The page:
Often, it isn't understood that romantic and sexual attraction are not always the same thing. This means that some people can be asexual but still feel romantic attraction, or the other way around. This means that people can be panromantic, homoromantic, heteroromantic and so on, and this just means the same as pansexual etc but without feeling the sexual attraction. Similarly, a person could be aromantic but still be bisexual and so on.

The aromantic flag!

It is good to keep in mind that some people may just say they are ace when they are aromantic too, because they fall under the same umbrella. I often do this if I don't have much time to talk to someone as it can take a long time to explain what being aroace means.

Asexual is often used as an 'umbrella term' and it's a spectrum, so it also includes identities like being demisexual or demiromantic. This is when someone feels sexual or romantic attraction respectively, but only after a strong personal or emotional bond had formed. This doesn't mean that the demi person is a 'prude' or something, it simply means that they don't feel that attraction until a certain connection has been made. I've had several demisexual friends, including one of my parents who wasn't even aware of this before I came out to her and explained the ace spectrum.

The demisexual flag

Another identity under this umbrella is called being greyasexual. A person who is grayace may experience sexual attraction, but only occasionally and possibly in varying intensities. The same is true with being greyromantic. This is a sexuality I am not as familiar with, so if you are interested in learning more I might suggest looking further into it (though this is true with anything I mention, of course, as I know far from everything and would hate for anyone be misinformed!)

Greysexual flag

There are plenty of lesser known identities within the ace umbrella, including things like being an oriented aroace. This is when a person feels enough aesthetic, platonic, queer-platonic or other forms of non-romantic or sexual attraction to feel that they identify with another label. For example, I identify as aroace, but I feel enough queerplatonic and aesthetic attraction towards girls that I am questioning whether I might be a Lesbian oriented aroace.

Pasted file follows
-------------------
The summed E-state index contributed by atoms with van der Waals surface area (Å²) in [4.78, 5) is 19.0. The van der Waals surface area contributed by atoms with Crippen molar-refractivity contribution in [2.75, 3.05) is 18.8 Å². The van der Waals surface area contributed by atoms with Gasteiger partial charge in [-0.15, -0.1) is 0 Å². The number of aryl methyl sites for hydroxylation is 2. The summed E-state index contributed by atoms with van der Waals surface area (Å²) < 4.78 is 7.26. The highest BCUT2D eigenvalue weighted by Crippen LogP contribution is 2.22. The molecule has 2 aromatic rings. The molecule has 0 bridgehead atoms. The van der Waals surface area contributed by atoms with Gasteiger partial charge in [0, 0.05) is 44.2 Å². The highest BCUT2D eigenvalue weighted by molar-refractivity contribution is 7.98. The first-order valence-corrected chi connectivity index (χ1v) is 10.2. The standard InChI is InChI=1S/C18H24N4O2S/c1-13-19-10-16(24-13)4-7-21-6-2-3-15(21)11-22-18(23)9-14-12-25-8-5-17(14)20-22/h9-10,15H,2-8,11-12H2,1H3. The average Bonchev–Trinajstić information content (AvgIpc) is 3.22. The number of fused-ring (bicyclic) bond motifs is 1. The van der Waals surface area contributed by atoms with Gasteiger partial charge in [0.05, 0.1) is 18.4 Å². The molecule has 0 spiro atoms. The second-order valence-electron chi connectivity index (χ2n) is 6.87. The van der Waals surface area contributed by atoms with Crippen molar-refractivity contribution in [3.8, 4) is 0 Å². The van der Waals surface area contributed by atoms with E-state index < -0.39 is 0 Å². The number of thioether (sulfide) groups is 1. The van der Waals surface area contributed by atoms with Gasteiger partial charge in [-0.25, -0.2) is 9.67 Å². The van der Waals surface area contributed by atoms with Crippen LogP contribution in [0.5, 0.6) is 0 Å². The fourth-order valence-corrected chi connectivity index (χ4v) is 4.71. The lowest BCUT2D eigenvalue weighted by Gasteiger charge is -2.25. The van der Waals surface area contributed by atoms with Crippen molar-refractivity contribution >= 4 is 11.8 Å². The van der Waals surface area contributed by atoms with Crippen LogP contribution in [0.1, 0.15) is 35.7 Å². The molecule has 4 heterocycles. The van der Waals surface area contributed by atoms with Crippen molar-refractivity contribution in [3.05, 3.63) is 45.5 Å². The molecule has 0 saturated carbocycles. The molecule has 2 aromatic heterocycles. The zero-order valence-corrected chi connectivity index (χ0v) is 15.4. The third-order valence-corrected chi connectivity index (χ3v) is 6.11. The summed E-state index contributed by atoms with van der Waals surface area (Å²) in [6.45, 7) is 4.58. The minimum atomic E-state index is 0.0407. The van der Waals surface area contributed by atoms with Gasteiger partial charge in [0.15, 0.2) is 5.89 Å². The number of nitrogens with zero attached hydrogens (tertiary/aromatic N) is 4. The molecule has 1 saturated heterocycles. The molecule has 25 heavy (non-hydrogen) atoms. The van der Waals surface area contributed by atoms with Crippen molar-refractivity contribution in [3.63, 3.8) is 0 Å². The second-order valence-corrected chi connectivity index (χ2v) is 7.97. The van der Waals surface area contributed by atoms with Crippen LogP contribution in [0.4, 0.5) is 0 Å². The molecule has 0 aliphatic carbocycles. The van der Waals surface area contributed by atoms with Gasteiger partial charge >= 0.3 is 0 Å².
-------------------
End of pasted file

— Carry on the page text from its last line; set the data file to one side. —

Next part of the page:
There are other identities and microlabels such as cupiosexual (asexual people who still desire a sexual relationship), lithsexuality (a person who feels sexual attraction so long as it is not reciprocated), fraysexual (which is often described as being the 'opposite' of demisexual - that a person's feelings of sexual attraction may fade overtime) and more that I am not as knowledgeable on, and if you feel you could be asexual or fall under the umbrella (or if you are just interested) then you might benefit from looking more deeply into them.

Remember you don't have to label yourself if you don't want to either; it's entirely up to you!

A good website to have a look into is AVEN, which stands for Asexual Visibility and Education network, it has much more information than I could ever share here as well as forums where you can talk to other ace people! Below is a link for anyone who needs or wants it:

Some other terms that might be good to understand is being allosexual or alloromantic, often shortened to allo, and this just means a person who does experience romantic or sexual attraction of any other orientation.

It can be hard for people, both those who fall under the ace umbrella and those who do not, to remember that all relationships do not have to be romantic in the way we have so often been taught. I often struggle with internalised aphobia, hating myself for not liking people like I feel like I'm supposed to. Some days I tell myself that I'm just making it all up, or that maybe the platonic feelings that I have for my friends are romantic and I'm being stupid, but knowing that I'm not alone in this and understanding a lot more about who I am makes me feel amazing! As I'm an aspiring author I also plan to write more characters on the ace spectrum so that in the future it might be a better known orientation one day!

I'm super proud to be ace and aro, and wouldn't have it any other way!


About the author

Indie Warren


A small human being who loves cats and enjoys writing fiction for other humans.